http://home.earthlink.net/~tigmaster41/sitebuildercontent/sitebuilderpictures/near1.jpg

If you just want a bandsaw and it's one of the older ones like is pictured. . . 100 dollars isnt a bad deal.
C'mon guys. . . a hundred bucks? I paid 75 for mine 12 years ago. I only took it home because others were abusing it and wouldn't fix the one in the picture. It needed the blade guides adjusted and a new tire.

Here's a hint. Don't buy the home depot blades. Get the lennox. I have a Lennox blade on there now(wood cutting) that I have been cutting aluminum with now for 3 months. Actually,2 fabricators using it. The other guy likes this saw as well. The delta blades and the craftsmen blades are too thin. They will wander off no matter how well you tune the guides or how low you have them to the cut. I can cut circles 3/4" in diameter of 1/4" flat bar to cap the ends of 3/4" tubes with it with a 1/4" x 80" x 6tpi blade.

The bearings are standard. 6202 or 6302. I can't remember if it is 1/2" or 5/8ths shaft . You can find the bearings at a bearing house or an electric motor shop for around 5-8.00 each. I prefer the fafnir bearings over the taiwani bearings.

Adjust the blade so it rings like a guitar string. Usually just beyond what the blade tension guide shows inside the cover. The frame is stout enough to make up to a 1/2" blade ring.

Paul Girouard
05-18-2007, 11:09 PM
OK IF it a older one it's worth the risk, if it's the plastic case , light weight steel table / bed I'd pass. Sears sold some real junk in the 80's and 90's .


I was commenting at work, just this week, there's a really good selection of tools today , pretty nice stuff for a fair price , where as 20 years ago good tools where hard to find and spendy.

pipefitter
05-18-2007, 11:20 PM
The table on the one pictured is iron but the blade cover is plastic. The craftsman that really sucked is the one that the saw tilted instead of the table. But these can be tuned to do some amazing things with a little patience on the tuning end. It's more in the blade in most cases than the saw itself. My boss bought the Delta in the picture from an auction for 400.00 used. It's a multi speed metal cutting saw. I told him to save his money but it was an image thing to him.And he still uses the sorry saw too! And yes,he hears about it. Hey. . . you use YOUR saw. He was the problem with the sorry saw in the first place. Bought bearing blade guides and such. I reversed them after he lost the stock blocks and now it is normal and predictable again :)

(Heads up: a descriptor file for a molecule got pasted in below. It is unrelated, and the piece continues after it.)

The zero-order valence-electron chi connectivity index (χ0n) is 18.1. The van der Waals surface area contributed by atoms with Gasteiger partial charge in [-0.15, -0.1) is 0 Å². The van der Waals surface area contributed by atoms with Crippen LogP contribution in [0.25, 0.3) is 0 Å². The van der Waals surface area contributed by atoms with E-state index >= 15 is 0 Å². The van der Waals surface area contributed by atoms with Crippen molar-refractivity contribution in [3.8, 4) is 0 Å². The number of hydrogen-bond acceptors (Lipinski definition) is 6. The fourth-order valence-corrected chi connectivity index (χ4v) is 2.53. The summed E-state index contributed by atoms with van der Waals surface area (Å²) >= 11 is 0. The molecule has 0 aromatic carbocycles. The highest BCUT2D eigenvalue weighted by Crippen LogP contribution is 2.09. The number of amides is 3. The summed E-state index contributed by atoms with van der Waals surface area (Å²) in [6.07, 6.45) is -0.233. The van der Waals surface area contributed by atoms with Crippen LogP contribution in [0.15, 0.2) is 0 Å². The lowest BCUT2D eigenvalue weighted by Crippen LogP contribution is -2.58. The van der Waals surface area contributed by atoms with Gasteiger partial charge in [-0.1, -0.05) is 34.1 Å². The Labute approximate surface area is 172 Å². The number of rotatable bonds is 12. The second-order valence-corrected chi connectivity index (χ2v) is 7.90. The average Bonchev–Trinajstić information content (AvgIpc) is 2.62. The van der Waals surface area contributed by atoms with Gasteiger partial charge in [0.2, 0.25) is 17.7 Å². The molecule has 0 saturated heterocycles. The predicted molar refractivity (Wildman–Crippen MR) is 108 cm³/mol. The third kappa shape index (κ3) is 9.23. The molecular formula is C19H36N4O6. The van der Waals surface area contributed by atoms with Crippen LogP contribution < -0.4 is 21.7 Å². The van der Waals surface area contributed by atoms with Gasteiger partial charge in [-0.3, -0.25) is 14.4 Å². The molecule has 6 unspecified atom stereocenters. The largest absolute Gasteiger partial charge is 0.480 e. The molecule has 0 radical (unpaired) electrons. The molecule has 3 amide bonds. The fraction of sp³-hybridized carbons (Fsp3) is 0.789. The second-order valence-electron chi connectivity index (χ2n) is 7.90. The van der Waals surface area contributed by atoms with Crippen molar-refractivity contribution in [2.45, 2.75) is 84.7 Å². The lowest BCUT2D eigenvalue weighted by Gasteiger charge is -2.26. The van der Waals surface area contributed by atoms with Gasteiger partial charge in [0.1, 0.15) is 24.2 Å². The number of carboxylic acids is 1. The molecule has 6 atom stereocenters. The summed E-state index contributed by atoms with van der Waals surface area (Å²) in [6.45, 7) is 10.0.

Brian Palmer
05-19-2007, 06:55 PM
OK, I bought it and brought it home this morning.

It actually seems fairly substantial. Definitely a step above the smaller 9 inch saws and the 3-wheel saws. Yes, it has a plastic cover, but the cast frame seems pretty beefy and stiff. The saw without the stand and motor weighs at least 60 lbs, so there has to be some meat somewhere.

The blade guide adjustments seem reasonabley well thought out, but I am still a beginner here.

I set it up and ran it enough to cut a 2-inch thick piece of locust and it did fine.

I guess we'll see if I still like it after I've used it some more.

--Brian

StevenBauer
05-19-2007, 07:18 PM
I had the one that was like a little shipsaw. The table (large) stayed flat and the saw tilted, just like the big old shipsaws of old. It cut the two inch white oak for the stem of my skiff just fine. Get a good blade (timberwolf) and go slow.

Steven